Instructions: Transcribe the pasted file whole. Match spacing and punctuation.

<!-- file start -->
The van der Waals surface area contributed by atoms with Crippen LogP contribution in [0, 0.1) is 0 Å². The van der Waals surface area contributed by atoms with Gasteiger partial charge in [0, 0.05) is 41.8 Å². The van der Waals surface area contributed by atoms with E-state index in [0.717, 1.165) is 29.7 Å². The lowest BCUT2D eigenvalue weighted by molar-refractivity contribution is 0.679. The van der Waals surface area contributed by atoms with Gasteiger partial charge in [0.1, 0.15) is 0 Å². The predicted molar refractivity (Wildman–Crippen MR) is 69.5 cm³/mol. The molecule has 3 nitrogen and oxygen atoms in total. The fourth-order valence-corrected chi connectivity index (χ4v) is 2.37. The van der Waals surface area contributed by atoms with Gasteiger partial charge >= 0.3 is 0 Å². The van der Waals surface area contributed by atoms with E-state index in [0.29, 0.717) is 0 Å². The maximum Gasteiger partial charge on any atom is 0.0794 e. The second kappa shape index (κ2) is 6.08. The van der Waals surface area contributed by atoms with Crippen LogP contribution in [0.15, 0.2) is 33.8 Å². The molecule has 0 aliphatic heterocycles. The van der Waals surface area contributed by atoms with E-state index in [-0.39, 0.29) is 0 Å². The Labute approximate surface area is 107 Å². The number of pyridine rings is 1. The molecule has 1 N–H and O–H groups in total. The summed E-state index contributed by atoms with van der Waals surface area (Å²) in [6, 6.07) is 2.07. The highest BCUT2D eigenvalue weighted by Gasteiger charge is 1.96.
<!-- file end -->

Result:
The van der Waals surface area contributed by atoms with Crippen LogP contribution in [0, 0.1) is 0 Å². The van der Waals surface area contributed by atoms with Gasteiger partial charge in [0, 0.05) is 41.8 Å². The van der Waals surface area contributed by atoms with E-state index in [0.717, 1.165) is 29.7 Å². The lowest BCUT2D eigenvalue weighted by molar-refractivity contribution is 0.679. The van der Waals surface area contributed by atoms with Gasteiger partial charge in [0.1, 0.15) is 0 Å². The predicted molar refractivity (Wildman–Crippen MR) is 69.5 cm³/mol. The molecule has 3 nitrogen and oxygen atoms in total. The fourth-order valence-corrected chi connectivity index (χ4v) is 2.37. The van der Waals surface area contributed by atoms with Gasteiger partial charge >= 0.3 is 0 Å². The van der Waals surface area contributed by atoms with E-state index in [0.29, 0.717) is 0 Å². The maximum Gasteiger partial charge on any atom is 0.0794 e. The second kappa shape index (κ2) is 6.08. The van der Waals surface area contributed by atoms with Crippen LogP contribution in [0.15, 0.2) is 33.8 Å². The molecule has 0 aliphatic heterocycles. The van der Waals surface area contributed by atoms with E-state index in [-0.39, 0.29) is 0 Å². The Labute approximate surface area is 107 Å². The number of pyridine rings is 1. The molecule has 1 N–H and O–H groups in total. The summed E-state index contributed by atoms with van der Waals surface area (Å²) in [6, 6.07) is 2.07. The highest BCUT2D eigenvalue weighted by Gasteiger charge is 1.96.